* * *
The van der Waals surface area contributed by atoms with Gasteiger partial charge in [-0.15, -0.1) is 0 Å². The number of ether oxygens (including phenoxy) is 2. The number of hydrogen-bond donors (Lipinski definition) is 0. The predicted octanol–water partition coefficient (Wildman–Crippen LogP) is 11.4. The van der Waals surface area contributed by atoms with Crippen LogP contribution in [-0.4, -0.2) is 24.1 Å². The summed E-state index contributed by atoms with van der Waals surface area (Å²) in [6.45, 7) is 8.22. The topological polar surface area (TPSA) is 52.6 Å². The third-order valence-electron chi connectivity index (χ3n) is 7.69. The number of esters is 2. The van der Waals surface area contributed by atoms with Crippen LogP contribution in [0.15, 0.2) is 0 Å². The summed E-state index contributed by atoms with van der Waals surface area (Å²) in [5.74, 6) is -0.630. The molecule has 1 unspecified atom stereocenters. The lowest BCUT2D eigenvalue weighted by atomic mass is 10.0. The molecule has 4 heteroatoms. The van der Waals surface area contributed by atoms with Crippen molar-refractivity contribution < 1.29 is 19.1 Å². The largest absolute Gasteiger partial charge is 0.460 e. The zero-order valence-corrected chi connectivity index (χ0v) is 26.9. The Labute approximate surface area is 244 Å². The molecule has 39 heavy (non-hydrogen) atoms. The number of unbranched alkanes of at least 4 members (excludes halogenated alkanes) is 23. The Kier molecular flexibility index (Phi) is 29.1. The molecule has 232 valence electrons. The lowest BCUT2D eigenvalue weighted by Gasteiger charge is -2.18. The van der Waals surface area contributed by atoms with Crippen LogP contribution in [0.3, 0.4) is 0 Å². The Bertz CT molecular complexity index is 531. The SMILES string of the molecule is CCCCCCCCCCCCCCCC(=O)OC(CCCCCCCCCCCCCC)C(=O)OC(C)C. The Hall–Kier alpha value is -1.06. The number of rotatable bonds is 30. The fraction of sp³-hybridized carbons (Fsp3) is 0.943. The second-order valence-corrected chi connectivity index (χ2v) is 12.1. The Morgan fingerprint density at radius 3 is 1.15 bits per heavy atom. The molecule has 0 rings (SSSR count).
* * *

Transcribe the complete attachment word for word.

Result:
The van der Waals surface area contributed by atoms with Gasteiger partial charge in [-0.15, -0.1) is 0 Å². The number of ether oxygens (including phenoxy) is 2. The number of hydrogen-bond donors (Lipinski definition) is 0. The predicted octanol–water partition coefficient (Wildman–Crippen LogP) is 11.4. The van der Waals surface area contributed by atoms with Crippen LogP contribution in [-0.4, -0.2) is 24.1 Å². The summed E-state index contributed by atoms with van der Waals surface area (Å²) in [6.45, 7) is 8.22. The topological polar surface area (TPSA) is 52.6 Å². The third-order valence-electron chi connectivity index (χ3n) is 7.69. The number of esters is 2. The van der Waals surface area contributed by atoms with Crippen LogP contribution in [0.15, 0.2) is 0 Å². The summed E-state index contributed by atoms with van der Waals surface area (Å²) in [5.74, 6) is -0.630. The molecule has 1 unspecified atom stereocenters. The lowest BCUT2D eigenvalue weighted by atomic mass is 10.0. The molecule has 4 heteroatoms. The van der Waals surface area contributed by atoms with Crippen molar-refractivity contribution < 1.29 is 19.1 Å². The largest absolute Gasteiger partial charge is 0.460 e. The zero-order valence-corrected chi connectivity index (χ0v) is 26.9. The Labute approximate surface area is 244 Å². The molecule has 39 heavy (non-hydrogen) atoms. The number of unbranched alkanes of at least 4 members (excludes halogenated alkanes) is 23. The Kier molecular flexibility index (Phi) is 29.1. The molecule has 232 valence electrons. The lowest BCUT2D eigenvalue weighted by Gasteiger charge is -2.18. The van der Waals surface area contributed by atoms with Crippen LogP contribution in [0.3, 0.4) is 0 Å². The Bertz CT molecular complexity index is 531. The SMILES string of the molecule is CCCCCCCCCCCCCCCC(=O)OC(CCCCCCCCCCCCCC)C(=O)OC(C)C. The Hall–Kier alpha value is -1.06. The number of rotatable bonds is 30. The fraction of sp³-hybridized carbons (Fsp3) is 0.943. The second-order valence-corrected chi connectivity index (χ2v) is 12.1. The Morgan fingerprint density at radius 3 is 1.15 bits per heavy atom. The molecule has 0 rings (SSSR count).